I think this has nothing to do with the Compaq merger. Time and life of both products and people are enough to cause knowledge loss.

Examples as eV41, HP41X, HP42X, which some people successfully developed to emulate HP calculators on other platforms show that ROM images are quite useful to this end.

Just my $ 0.01, these are just some ideas as I have no access to HP internal information, or to 33S or 49G+ units. The use of IF and THEN should indicate the conditioned and conditional nature of these thoughts.

And sorry for my "unfortunate error", but I consider that elaborating upon someone else ideas is not the same than assuming them as proven; which I certainly tried to avoid most of the time.


I totally agree with you Andrés, and my personal hope is that the reason why HP has not yet released the HP-42S ROMs in the Public Domain is that they have not yet ruled out such an option...

In effect, building a HP-42S Platinum around the ARM-based emulation from the HP-49G+ should theoretically even be cheaper than designing the HP-33S from scratch.

Best regards,
Erik Ehrling


Thank you, Erik, for your comments. Let's keep a little hope on the "43S" idea...


I seemed to have given offence. My apologies, Andres. That was certainly not my intent.

By using the word "unfortunate" what I meant was that it is unfortunate that HP has lost this corporate knowledge. It would generally be a reasonable assumption that technical knowledge gained in producing one product could be used advantageously in the development of a new, similar one. My point is that, in my opinion, HP no longer has sufficient corporate knowledge to leverage past successes. I use the nature of the HP-12CP as my rationale.

Again, sorry if I offended you.



Of course, there was no offense. Sometimes I feel I was unable (perhaps due to language issues) to state clearly my ideas. That was the case with my first posting. Let me apologize if my intent of clarification suggested that I was offended, and let us not enter in an endless apologies loop.

Thank you again, and best regards.


Hi Erik,

I am an engineer in the consumer electronics industry, and unfortunately it is very unlikely that they can make radical changes to this design this late in the game (unfortunately).

Probably they are frantically pressuring their supplier to "dial-in" the production of new 49 and 48, particularly the keyboard. It takes time to get a new supplier to understand your needs and hold them to your standards. Also, it's good marketing to introduce the expensive models first.

Luckily this means that the problens we are seeing on the 49G+ are likely to be tweaked by the time the 33S rolls out.

Here's my hope: if they are still in production with the 12C, why not use the tooling to do a run of 15C's? Every engineer on the planet who graduated before 1990 would buy one.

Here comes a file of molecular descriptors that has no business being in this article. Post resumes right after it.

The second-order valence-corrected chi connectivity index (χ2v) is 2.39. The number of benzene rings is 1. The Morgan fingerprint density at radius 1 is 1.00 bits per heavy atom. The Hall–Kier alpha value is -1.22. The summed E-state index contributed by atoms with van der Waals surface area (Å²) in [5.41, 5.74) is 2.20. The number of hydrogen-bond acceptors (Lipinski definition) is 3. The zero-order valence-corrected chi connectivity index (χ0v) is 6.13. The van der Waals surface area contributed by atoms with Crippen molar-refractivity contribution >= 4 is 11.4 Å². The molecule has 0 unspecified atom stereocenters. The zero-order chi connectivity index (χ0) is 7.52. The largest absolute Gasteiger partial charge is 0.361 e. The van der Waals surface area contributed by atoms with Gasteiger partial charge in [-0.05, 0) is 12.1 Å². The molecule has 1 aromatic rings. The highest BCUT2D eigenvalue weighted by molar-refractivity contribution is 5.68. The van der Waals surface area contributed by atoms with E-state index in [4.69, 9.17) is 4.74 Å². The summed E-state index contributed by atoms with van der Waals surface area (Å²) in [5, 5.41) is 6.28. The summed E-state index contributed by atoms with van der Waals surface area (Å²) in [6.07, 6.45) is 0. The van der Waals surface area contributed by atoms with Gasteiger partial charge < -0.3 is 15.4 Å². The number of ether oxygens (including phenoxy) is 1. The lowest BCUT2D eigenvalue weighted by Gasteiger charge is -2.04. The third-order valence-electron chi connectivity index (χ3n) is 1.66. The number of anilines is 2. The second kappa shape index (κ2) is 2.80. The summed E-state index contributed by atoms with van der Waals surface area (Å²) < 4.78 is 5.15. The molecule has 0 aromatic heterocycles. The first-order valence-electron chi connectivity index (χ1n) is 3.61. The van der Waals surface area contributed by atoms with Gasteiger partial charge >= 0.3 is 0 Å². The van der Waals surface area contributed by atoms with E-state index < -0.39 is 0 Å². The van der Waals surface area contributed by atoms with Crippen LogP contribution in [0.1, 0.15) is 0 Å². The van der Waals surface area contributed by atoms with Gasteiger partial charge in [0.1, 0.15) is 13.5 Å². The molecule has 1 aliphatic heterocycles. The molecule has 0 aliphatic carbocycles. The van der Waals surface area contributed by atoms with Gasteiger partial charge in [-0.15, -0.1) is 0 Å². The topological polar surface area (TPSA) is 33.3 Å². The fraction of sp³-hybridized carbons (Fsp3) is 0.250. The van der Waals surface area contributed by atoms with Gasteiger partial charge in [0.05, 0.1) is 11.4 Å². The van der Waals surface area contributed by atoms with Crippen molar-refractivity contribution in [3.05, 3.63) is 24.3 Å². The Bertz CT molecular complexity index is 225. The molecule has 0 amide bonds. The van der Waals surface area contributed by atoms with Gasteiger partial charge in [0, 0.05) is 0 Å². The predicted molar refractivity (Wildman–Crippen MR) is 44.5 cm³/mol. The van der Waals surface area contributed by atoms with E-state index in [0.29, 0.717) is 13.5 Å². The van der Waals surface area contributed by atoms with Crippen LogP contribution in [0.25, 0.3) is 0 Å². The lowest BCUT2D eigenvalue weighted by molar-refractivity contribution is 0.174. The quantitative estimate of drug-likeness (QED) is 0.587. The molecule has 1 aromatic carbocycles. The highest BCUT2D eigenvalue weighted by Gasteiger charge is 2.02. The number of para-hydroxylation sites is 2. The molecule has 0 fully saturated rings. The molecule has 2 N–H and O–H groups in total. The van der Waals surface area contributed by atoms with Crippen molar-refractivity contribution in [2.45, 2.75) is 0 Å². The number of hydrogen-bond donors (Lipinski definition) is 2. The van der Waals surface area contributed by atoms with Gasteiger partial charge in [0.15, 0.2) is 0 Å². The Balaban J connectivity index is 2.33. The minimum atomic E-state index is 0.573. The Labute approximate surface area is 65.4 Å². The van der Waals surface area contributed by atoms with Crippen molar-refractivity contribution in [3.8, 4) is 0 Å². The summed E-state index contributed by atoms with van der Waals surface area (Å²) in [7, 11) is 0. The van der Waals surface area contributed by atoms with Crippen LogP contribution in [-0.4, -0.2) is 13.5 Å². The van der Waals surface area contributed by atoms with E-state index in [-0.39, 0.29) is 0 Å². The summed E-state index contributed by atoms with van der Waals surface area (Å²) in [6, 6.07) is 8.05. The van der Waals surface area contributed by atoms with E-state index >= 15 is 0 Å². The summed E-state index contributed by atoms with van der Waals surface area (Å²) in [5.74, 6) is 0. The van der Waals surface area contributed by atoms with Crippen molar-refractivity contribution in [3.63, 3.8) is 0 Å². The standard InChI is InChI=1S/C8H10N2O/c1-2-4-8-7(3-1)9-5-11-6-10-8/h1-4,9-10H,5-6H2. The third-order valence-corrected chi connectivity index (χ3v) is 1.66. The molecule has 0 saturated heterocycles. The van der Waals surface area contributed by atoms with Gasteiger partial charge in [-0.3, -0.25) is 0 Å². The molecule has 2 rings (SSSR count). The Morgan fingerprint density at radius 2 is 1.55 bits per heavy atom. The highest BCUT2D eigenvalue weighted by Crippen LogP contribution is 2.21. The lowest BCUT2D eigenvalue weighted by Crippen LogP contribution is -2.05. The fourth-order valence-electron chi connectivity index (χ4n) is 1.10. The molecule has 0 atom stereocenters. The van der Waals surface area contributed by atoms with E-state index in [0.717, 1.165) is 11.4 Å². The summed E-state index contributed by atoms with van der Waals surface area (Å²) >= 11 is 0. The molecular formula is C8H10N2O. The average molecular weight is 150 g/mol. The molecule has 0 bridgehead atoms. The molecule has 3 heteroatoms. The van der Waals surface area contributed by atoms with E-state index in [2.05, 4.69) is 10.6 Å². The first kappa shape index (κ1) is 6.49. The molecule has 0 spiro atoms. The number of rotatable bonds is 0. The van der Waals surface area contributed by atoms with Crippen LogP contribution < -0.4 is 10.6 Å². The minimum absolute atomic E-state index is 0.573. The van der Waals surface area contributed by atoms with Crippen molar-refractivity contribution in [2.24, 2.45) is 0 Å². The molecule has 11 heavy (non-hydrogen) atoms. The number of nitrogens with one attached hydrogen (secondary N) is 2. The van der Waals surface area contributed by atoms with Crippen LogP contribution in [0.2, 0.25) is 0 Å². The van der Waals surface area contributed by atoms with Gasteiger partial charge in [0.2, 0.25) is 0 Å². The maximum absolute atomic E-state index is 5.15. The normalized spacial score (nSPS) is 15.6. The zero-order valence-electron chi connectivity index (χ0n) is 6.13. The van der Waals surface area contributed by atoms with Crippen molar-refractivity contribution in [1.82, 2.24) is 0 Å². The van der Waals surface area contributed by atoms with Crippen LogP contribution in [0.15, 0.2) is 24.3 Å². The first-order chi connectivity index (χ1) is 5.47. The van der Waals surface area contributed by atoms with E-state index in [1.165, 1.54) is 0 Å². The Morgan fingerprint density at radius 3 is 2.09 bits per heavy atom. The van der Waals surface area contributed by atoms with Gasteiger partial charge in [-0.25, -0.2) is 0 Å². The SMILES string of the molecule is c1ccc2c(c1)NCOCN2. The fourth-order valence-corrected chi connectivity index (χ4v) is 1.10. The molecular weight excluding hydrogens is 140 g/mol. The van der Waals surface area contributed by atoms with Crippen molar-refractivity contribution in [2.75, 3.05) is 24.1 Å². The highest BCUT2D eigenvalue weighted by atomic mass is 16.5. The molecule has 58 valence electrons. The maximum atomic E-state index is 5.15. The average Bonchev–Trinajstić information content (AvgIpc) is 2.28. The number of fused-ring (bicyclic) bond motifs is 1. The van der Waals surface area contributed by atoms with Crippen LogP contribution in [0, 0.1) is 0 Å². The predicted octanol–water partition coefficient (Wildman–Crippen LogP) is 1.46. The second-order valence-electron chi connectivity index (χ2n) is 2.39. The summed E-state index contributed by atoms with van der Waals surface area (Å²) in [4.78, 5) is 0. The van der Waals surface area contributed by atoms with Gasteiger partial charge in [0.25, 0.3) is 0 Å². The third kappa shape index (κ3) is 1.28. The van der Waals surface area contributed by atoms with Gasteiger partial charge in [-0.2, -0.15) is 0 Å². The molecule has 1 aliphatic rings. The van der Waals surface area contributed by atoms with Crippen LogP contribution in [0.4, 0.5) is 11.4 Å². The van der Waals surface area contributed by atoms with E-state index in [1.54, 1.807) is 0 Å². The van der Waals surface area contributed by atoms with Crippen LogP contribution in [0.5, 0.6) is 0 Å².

Best regards,

Alex P


The 42S calculates 252! in about 1.5 sec, also. For even more impressive speed, try gamma(253.000000001) on the 42S or x! of 252.000000001 on the 32Sii and compare the answers.

Something must be wrong with the TI-89 to take 13 sec for that operation. I'll check with a co-worker on that one...


He was talking about the full 498-digit answer (vs the
12-digit floating-point approximation of the 42S).



Something indeed is wrong with the TI-89... It has about the slowest display of large integers found anywere! Sombody (i dont remember the reference) did a disassembly, and it was not impressive reading...


My TI-92 Plus takes about 1 sec to calculate 253! in approximate mode and 6 seconds in exact mode. It takes about a minute to scroll through all of the digits in the exact mode answer. :)


My timings for 253! on my TI Voyage200 are similar to the reported timings for the TI-92+, namely:

about 1 second in approximate mode.

about 7 seconds in exact mode.

about 50 seconds to scroll horizontally through all the digits of the exact answer.



Yes, the time I provided for the 49g+ (1.5 seconds) was for exact mode.
Some more times
252! in exact mode: 1.5 seconds
252! in scientific notation:the closest I could get with a stopwatch was .37 seconds, but it is considerabley less than that... pretty much instantaneous
To scroll through all the digits: 40 seconds

252! in scientific notation: 1.5 seconds

Now the question is, can you really test the speed of a calculator using the x! function, or does that simply test the speed of the algorithm?


It used to take a minute to calculate 1000! on the old 49G, the new plus does it (Exact, no LASTARG/Stack) in 26 seconds (2568 digits). So the speed is almost exactly four fold in this case. The smaller 252! takes only 1 second (498 digits). How about V200 with 1000! or whatever is the largest it can do? My code was 1000{!}HEAD MEM;TEVAL - VPN


Wow.... 26 seconds... that's a long time. The TI-89 does the same calculation instantaneous... of course its answer is 1000!:)


Don't fool around Ben! (: how much is Ben! ?) What is the largest it can do? 999! ? - VPN


Hey wait a minute! with the HP-48S it also took half a second to do 252! but you only have 13 significants numbers and the EE. With the TI-89, you have all the 497 numbers calculated insted of 13!!!

I don't know if the HP-49G+ calculate ALL the digit of 252! or only the usual 13 numbers and the exponent. If yes, that's an explanation of the apparent big difference of speed between the calculators...


Did you get a chance to play with it? Whaddya think?

Congrats, by the way!


Sorry it took so long for me to reply, but here we go.
I have been using my free time to figure out all of the basic features. FYI, this is the first graphing calculator that I really have learned to use, so some of my observations might be flawed. Most of what I am comparing it to is my 32sii (well, my school's) and my ti-89 (also my school's)